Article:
Seaver played baseball for as long as he could, then checked in and out of the game as he chose. After his retirement, we saw him both reasonably often and not nearly enough. He held a few titles as an emeritus Met, but living legend amply covered his portfolio.

Half of that all-purpose descriptor is gone now, with Tom a victim of complications from Lyme disease, dementia and COVID-19. We knew about how the first one brought on the second. I hadn’t heard anything about the third, but this is 2020, and when more than 180,000 of our countrymen have died from a virus, one or more is bound to be somebody you can’t believe could be ended. We couldn’t believe Tom Seaver had to retire from public life in the first place, in 2019. He was too strong, too much the champion. Nobody filled out the spot atop a pitching rubber like Tom Seaver. I don’t know jack about wine, but I’m sure nobody filled out a vineyard like Tom Seaver, either.

I came to loving the Mets in 1969. Tom Seaver was instantly my favorite Met of all time. All time has yet to expire where my affection is concerned. He was the best when the Mets were the best, and perhaps as a six-year-old that was all I needed to know. Soon the Mets wouldn’t be so much the best, but Tom never ceased, not as far as I could reckon. He won twenty games for us four times and five times overall. He won the Cy Young three times. He pitched in two World Series. He lifted us to our first world championship, the world’s least probable, earned to an Amazin’ extent on the right arm of the man observed by anybody with any sense of the game as the most likely to succeed. When the time came for his ticket to be stamped for Cooperstown, the process couldn’t have been more of a formality: 311 wins; a 2.86 ERA over twenty seasons; and 3,640 strikeouts translated to a 98.8% Hall of Fame approval rating, the highest any starting pitcher has ever drawn.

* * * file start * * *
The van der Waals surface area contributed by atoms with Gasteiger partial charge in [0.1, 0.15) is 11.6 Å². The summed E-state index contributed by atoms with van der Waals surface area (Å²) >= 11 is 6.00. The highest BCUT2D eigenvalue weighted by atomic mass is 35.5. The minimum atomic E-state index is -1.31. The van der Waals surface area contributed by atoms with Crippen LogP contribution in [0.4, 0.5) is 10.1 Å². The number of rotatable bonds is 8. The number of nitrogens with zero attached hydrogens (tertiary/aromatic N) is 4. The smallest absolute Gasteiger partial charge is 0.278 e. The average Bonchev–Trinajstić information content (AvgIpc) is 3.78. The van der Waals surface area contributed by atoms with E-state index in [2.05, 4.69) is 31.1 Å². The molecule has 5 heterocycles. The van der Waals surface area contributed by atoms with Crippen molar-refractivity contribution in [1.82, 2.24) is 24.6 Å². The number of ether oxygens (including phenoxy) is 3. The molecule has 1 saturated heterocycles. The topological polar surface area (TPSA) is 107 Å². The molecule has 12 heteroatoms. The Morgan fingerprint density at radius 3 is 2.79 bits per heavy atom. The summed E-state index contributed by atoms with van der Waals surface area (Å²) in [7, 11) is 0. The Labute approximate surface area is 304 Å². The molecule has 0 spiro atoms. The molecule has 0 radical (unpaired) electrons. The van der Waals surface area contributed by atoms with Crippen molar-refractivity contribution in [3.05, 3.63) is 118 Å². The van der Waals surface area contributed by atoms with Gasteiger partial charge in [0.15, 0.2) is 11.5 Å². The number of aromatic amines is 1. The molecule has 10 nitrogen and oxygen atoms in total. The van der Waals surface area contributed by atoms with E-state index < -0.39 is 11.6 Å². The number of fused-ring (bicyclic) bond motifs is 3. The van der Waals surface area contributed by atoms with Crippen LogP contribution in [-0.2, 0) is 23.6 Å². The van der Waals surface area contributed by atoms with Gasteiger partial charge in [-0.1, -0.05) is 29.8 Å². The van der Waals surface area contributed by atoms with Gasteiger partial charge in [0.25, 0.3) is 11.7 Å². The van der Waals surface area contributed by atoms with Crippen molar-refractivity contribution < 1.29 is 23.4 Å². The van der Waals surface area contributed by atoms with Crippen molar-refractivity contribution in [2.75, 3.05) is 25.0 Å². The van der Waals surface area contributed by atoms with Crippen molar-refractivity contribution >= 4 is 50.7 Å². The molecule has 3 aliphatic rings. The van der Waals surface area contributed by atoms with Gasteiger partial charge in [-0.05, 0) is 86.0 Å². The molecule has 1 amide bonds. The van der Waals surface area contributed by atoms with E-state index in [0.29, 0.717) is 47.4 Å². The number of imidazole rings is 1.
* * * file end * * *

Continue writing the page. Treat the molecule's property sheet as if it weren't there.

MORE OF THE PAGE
I’m always citing numbers with Seaver. I can’t help myself. They were so astounding to me, so far beyond what anybody else was posting. You can wake me up on Christmas morning, as the saying goes, and I can rattle them off: 16-13; 16-12; 25-7; 18-12; 20-10; 21-12; 19-10; 11-11; 22-9; 14-11; 7-3. Then 6/15/77. Then 4/5/83. Some numbers in between and thereafter for three other teams. Then 41 on the wall, 425 out of 430 votes from the BBWAA and, honestly, I can swim in those numbers for hours.